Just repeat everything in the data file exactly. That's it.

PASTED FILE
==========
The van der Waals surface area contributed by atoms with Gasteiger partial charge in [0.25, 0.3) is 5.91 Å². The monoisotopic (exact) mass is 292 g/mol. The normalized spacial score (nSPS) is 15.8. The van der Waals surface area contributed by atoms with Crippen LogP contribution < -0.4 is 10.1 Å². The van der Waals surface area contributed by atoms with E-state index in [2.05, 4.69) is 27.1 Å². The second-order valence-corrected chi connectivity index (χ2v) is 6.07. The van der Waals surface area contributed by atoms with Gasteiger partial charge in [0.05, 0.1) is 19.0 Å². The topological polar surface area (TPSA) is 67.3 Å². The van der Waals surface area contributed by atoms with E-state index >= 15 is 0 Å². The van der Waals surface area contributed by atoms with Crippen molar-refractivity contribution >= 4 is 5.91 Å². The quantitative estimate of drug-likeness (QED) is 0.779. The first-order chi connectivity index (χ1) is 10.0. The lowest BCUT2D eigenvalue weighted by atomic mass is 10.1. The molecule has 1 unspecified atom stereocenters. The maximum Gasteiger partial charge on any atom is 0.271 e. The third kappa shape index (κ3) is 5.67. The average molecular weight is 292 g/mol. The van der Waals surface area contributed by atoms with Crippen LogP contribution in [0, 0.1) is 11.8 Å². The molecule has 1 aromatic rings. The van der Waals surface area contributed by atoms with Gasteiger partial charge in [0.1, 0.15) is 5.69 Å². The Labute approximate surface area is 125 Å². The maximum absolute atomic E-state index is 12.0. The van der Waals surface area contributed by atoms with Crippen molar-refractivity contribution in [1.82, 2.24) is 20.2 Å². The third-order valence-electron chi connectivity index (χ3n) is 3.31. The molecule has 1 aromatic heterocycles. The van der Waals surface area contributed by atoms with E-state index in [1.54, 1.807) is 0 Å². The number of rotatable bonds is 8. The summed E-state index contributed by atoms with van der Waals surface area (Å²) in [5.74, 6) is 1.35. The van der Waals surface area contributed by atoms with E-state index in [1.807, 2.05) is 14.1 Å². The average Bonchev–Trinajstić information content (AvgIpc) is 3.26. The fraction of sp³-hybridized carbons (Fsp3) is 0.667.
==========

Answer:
The van der Waals surface area contributed by atoms with Gasteiger partial charge in [0.25, 0.3) is 5.91 Å². The monoisotopic (exact) mass is 292 g/mol. The normalized spacial score (nSPS) is 15.8. The van der Waals surface area contributed by atoms with Crippen LogP contribution < -0.4 is 10.1 Å². The van der Waals surface area contributed by atoms with E-state index in [2.05, 4.69) is 27.1 Å². The second-order valence-corrected chi connectivity index (χ2v) is 6.07. The van der Waals surface area contributed by atoms with Gasteiger partial charge in [0.05, 0.1) is 19.0 Å². The topological polar surface area (TPSA) is 67.3 Å². The van der Waals surface area contributed by atoms with E-state index >= 15 is 0 Å². The van der Waals surface area contributed by atoms with Crippen molar-refractivity contribution >= 4 is 5.91 Å². The quantitative estimate of drug-likeness (QED) is 0.779. The first-order chi connectivity index (χ1) is 10.0. The lowest BCUT2D eigenvalue weighted by atomic mass is 10.1. The molecule has 1 unspecified atom stereocenters. The maximum Gasteiger partial charge on any atom is 0.271 e. The third kappa shape index (κ3) is 5.67. The average molecular weight is 292 g/mol. The van der Waals surface area contributed by atoms with Crippen LogP contribution in [0, 0.1) is 11.8 Å². The molecule has 1 aromatic rings. The van der Waals surface area contributed by atoms with Gasteiger partial charge in [0.1, 0.15) is 5.69 Å². The Labute approximate surface area is 125 Å². The maximum absolute atomic E-state index is 12.0. The van der Waals surface area contributed by atoms with Crippen molar-refractivity contribution in [1.82, 2.24) is 20.2 Å². The third-order valence-electron chi connectivity index (χ3n) is 3.31. The molecule has 1 aromatic heterocycles. The van der Waals surface area contributed by atoms with E-state index in [1.54, 1.807) is 0 Å². The number of rotatable bonds is 8. The summed E-state index contributed by atoms with van der Waals surface area (Å²) in [5.74, 6) is 1.35. The van der Waals surface area contributed by atoms with E-state index in [1.807, 2.05) is 14.1 Å². The average Bonchev–Trinajstić information content (AvgIpc) is 3.26. The fraction of sp³-hybridized carbons (Fsp3) is 0.667.